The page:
Could you read those sentences easily without having to sound out the words? That's because they are all sight words for you. Confused? Let's get started. The first thing you need to know is those words you think of as "sight words" are really "high frequency words. So...
What are high frequency words?
High frequency words are words we frequently see in reading. Makes sense, right? These are words like of, the, is, and was. These words are so common in reading that word lists have been created based on their frequency. The most common high frequency word lists are Dolch and Fry. Do these names sound familiar? Maybe they were at the top of a paper sent home or you found it googling...Fry's first 100 words make up 50% of what we read. These have been commonly referred to as "sight words." But do you want to know a secret? They're not!
What are sight words?
A sight word is a word that can be read automatically and effortlessly without having to be sounded out. These are words that are stored in long term memory. If you can read all of these words, that means they have been stored in your sight word vocabulary. A good way to think of it is that every word wants to be a sight word when it grows up.
Can high frequency words be sounded out?
Yes, they can! Many are completely decodable (like "and" or "can.") Some are not completely decodable YET but will be when the phonics skill is learned (like "about" or "like." These words are completely decodable once a child has learned /ow/ and the cvcE spelling pattern.)
Should our kids memorize high frequency words that can't be decoded yet?
No! The science of reading (an interdisciplinary decades long body of research that tells us how the brain learns to read) tells us that our brain doesn't store words as pictures (whole words) but by connecting sounds to symbols (sound spelling).
But Aoife, if my kid's not memorizing words, how do we teach words with sound spellings they haven't learned yet?
Nearly every high frequency word can be taught through effective phonics instruction. The ultimate goal is for high frequency words to become sight words. Every word wants to become a sight word! This is a little fancy teacher talk, but I'm going to type it anyway....When a word becomes a sight word, it is stored in long term memory for easy retrieval, and once it's there, it's there forever.
But first. Why not just memorize? It seems easier...
Maybe that's what you've been told, but it's not a permanent solution. In the short term, it might seem quicker, but in the long run, it will cause your kids to struggle with reading. That's because rote memorization relies on remembering words using visual cues often using the shape of a word. Memorizing words only focuses on letters, not the sounds. It does nothing to connect the sounds to the symbols (think of this as a broken chain). If your child could read a certain word once or twice when reading but then struggles with it, it has not be stored in long term memory yet; it's been memorized. So how do we teach them? Word mapping!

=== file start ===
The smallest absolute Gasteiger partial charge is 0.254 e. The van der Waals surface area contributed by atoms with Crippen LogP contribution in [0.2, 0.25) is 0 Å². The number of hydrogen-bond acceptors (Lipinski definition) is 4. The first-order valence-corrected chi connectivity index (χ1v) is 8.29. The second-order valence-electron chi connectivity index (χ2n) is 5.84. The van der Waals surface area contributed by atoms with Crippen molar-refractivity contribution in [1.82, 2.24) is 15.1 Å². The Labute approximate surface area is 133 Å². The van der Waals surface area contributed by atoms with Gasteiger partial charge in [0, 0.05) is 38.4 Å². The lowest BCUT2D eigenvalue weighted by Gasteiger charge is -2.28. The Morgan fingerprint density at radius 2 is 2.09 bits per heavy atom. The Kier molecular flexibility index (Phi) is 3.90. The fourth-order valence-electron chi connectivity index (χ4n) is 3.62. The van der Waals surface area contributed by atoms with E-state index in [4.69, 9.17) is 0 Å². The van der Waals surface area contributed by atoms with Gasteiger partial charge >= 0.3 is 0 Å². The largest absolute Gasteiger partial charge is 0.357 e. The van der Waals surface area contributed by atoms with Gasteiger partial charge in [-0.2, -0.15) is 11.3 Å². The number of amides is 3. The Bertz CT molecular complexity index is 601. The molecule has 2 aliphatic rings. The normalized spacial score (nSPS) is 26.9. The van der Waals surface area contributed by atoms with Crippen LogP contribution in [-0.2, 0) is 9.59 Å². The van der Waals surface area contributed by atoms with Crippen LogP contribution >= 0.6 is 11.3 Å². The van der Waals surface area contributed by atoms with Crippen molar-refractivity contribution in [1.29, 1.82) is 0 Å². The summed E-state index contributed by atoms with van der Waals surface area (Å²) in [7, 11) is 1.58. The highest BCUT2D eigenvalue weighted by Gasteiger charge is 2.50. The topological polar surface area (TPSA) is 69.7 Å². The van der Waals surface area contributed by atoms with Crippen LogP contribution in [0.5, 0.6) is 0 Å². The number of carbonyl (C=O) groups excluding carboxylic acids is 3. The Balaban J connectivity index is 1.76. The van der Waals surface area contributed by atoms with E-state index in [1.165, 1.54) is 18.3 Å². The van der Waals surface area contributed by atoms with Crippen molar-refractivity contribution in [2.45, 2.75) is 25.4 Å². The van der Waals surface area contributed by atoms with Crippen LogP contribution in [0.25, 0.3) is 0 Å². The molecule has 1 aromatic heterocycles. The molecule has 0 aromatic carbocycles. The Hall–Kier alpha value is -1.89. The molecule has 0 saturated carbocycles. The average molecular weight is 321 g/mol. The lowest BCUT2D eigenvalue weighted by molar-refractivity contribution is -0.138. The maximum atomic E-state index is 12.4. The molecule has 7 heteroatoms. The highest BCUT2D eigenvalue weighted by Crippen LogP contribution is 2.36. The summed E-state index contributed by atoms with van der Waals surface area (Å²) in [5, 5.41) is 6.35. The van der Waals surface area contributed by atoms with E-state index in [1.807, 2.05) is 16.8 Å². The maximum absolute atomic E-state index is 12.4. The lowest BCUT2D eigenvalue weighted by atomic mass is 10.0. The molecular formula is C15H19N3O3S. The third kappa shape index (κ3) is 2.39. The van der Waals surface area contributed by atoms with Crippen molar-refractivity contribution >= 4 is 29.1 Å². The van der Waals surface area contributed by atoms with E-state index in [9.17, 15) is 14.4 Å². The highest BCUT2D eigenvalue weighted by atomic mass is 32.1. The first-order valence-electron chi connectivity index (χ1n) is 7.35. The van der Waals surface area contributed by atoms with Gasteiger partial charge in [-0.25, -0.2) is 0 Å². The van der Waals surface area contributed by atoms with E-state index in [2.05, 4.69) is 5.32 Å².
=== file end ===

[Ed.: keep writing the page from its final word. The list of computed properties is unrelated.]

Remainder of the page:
What is word mapping?
Word mapping connects sounds to symbols both on the page and in the brain. (Fancy teacher talk: the words are orthographically mapped in the brain.) It shows kids how their knowledge of phonograms (single or multiletter symbols) connects to their knowledge of phonemes (sounds). This is sometimes called phoneme-grapheme mapping using sound boxes or Elkonin boxes. It's all the same thing. (Grapheme is another word for phonogram.)
How do we teach our kids to map words? I'll show you an easy way in 5 simple steps...
Let me give you an example using a whiteboard and dry erase member. We'll use the word "said."
1. Say the word. "Said."
2. Use the word in a sentence. For example, "Mom said to take off your shoes."
3. How many sounds do you hear in that word "said"? /s/ - /e/ - /d/. Three! (I count the sounds starting with my thumb.) Draw three lines on the whiteboard, one for each sound. Bonus: use manipulatives (play dough, blocks, erasers, anything you have lying around) to count the sounds to make it multisensory.
4. What's the first sound you hear? /s/ How do you spell /s/? The reader writes s on the first line. What's the last sound you hear? /d/ How do you spell /d? The reader writes d on the last line.
5. Ready for the tricky part? What's the middle sound you hear? Your child will probably say /e/ (short e), and that's okay! In fact that's what they should say. That tells you that they have good letter-sound knowledge. This is when you tell them, "That's right! That's how we usually spell short e, but in this word, there's a tricky part. In this word we're going to spell that sound with an 'ai.' Let's put a heart over it so we remember it."
Why heart words?
This is often referred to as the heart word method. Need a visual? I like how Really Great Reading explains how to map words using Heart Word Magic, which you can watch here. By using the heart word method, your child can see that there's only one tricky part they need to learn by heart. It makes teaching AND learning easier. Pretty sweet, right?!
Still have questions? Want to know practical uses of applying this knowledge and how to use it to help your child with reading at home?
E-mail me at email@example.com and come to my Q & A Facebook LIVE on Friday at 9:00 am PST here. See you there, and until next week, happy reading!